I know I’ve been writing about the importance of local elections lately, despite appearances, this post is no different. No, Elizabeth Warren isn’t running against Bob Corker, she’s running against Scott Brown, or whomever gets the Republican nomination in Massachusetts, assuming, of course, that she gets the Democratic nomination in the state. I won’t be able to vote for Elizabeth Warren, because she seeks to represent a state that is around 1300 miles away. I support her run, and wish her luck. She’d be a great addition to the Senate in my view.
That said, I won’t be sending any money up to Massachusetts. I probably won’t be phone banking for her (I doubt Massachusettsans would appreciate my southern drawl), and I damn sure won’t be traveling up there to canvass for her. Not only can I not afford to do it financially, I can’t afford to do it electorally. There’s plenty to do here in Tennessee.
The whole reason this is happening is because of a local election, in Massachusetts. Scott Brown won the special election on that cold January day in 2010 by just under 110,000 votes, after the death of Ted Kennedy. Just over 2.2m votes were cast in that election. Counties in the state were evenly split, 7-7.
By contrast, in the 2008 election, Obama won the state overwhelmingly, carrying all 14 of the state’s counties. The 2008 election brought out nearly 900k more voters than the 2010 election, which really shouldn’t be all that surprising considering 2010 was a special election right after the New Year.
So what happened in this characteristically “blue” state that sent what should have been a very safe seat to the Republicans? It’s not about how many people showed up, but who.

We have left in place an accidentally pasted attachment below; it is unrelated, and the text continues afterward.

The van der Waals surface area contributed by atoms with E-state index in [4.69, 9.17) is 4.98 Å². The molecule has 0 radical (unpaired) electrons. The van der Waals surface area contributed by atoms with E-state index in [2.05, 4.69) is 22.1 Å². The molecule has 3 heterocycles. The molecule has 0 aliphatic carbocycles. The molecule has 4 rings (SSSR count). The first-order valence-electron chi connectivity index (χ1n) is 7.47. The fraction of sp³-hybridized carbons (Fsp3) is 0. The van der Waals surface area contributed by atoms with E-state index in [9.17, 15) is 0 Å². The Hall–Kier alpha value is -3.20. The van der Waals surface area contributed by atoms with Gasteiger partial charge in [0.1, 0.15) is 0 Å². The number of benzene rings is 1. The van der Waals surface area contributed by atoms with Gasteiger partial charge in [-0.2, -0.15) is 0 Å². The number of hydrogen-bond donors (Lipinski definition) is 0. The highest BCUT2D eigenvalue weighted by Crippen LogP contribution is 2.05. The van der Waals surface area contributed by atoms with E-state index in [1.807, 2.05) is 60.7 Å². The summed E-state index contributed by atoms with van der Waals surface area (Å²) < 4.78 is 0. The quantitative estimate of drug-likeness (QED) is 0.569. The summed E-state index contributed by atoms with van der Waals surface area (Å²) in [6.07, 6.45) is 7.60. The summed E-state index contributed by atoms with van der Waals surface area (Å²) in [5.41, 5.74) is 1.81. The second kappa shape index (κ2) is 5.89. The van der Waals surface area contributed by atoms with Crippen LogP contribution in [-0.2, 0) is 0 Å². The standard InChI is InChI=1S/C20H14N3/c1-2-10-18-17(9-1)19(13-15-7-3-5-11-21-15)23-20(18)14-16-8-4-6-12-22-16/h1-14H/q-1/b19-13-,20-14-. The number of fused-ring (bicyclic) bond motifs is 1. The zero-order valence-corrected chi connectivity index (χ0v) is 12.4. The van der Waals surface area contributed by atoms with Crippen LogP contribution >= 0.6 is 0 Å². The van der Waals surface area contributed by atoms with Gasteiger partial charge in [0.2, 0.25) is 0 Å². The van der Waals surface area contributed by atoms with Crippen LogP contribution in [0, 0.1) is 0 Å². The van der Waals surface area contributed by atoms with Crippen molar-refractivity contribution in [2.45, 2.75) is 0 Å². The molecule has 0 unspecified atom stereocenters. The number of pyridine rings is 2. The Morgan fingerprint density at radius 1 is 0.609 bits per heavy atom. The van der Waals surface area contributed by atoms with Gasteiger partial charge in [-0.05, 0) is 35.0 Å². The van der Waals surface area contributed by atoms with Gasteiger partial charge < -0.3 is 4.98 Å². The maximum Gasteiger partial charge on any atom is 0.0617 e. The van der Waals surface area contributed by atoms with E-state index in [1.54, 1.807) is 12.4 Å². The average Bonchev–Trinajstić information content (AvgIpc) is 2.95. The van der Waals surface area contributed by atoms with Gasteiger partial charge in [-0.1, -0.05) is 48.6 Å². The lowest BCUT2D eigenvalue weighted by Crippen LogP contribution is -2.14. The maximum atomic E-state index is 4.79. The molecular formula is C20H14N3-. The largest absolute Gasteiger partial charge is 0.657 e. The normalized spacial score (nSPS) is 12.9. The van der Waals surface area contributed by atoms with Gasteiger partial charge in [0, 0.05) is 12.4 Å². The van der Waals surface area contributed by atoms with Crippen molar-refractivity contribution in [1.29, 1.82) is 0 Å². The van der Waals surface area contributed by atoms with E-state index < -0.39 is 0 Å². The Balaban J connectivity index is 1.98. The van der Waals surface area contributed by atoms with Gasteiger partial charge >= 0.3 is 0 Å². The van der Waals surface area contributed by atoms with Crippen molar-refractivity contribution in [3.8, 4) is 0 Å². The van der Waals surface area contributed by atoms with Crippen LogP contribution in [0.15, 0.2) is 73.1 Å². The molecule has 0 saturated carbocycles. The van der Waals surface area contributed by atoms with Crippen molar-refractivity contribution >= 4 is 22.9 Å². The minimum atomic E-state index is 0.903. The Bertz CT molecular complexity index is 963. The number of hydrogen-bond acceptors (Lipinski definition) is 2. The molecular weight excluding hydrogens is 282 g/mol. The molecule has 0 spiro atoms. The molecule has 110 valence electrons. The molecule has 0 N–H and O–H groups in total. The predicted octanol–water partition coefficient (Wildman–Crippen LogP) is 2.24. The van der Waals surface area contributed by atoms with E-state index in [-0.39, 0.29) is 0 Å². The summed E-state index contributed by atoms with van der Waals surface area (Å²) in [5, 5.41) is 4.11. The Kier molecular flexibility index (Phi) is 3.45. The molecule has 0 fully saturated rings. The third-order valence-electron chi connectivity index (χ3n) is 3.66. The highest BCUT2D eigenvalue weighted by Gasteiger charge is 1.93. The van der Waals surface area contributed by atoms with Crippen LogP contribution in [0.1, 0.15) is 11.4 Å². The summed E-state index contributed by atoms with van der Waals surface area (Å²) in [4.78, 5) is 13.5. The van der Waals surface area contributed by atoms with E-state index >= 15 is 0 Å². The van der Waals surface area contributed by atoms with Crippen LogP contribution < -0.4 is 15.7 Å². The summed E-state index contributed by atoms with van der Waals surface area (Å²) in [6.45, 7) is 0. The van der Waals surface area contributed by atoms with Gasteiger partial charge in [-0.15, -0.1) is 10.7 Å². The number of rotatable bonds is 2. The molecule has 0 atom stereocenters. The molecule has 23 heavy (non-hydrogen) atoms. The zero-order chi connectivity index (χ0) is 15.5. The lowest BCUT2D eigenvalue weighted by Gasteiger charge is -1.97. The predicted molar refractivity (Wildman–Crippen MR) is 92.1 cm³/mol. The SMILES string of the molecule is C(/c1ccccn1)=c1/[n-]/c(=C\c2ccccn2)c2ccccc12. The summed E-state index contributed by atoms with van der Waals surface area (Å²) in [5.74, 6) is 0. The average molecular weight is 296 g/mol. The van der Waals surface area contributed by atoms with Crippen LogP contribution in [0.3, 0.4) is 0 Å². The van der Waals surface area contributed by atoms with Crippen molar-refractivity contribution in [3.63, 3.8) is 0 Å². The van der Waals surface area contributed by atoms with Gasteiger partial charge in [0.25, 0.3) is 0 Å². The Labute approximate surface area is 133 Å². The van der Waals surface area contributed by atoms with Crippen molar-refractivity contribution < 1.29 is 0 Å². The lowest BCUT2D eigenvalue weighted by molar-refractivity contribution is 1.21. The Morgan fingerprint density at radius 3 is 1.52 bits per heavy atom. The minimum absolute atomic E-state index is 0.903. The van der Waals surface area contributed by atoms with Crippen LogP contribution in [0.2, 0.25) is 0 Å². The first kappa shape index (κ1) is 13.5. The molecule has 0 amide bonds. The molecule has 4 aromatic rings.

There are over 4.19m registered voters in Massachusetts according to their Secretary of State. In 2008, 3.1m of them showed up or 73.52% of all registered voters. That’s a pretty darn high voter turnout. In 2010 only 2.2m, or 53.66% of voters made it to the polls which is about average, though above average for a special election. That 900k voter difference is very close to the difference between Obama and McCain in the 2008 election.
In fact, Scott Brown got more votes in 2010 than McCain did in 2008, but just by about 23k votes. That number is significant, not because it represents crossover votes, though there may be some of those, but because it gives us a little idea about voter mood, and activation.
Massachusetts has party designations. 36.65% of the state’s voters are Democrats, 11.34% are Republicans, leaving 51.44% undesignated. The number of registered Democrats alone would have been enough to beat Scott Brown, but, for whatever reason, they didn’t turn out.
There are likely a lot of reasons that happened, but I don’t claim to have a hill of beans worth of knowledge about Massachusetts elections, except that I know they go Democratic more often than not. Further, I don’t remember much about this election except for Scott Brown’s picture in GQ or whatever that was.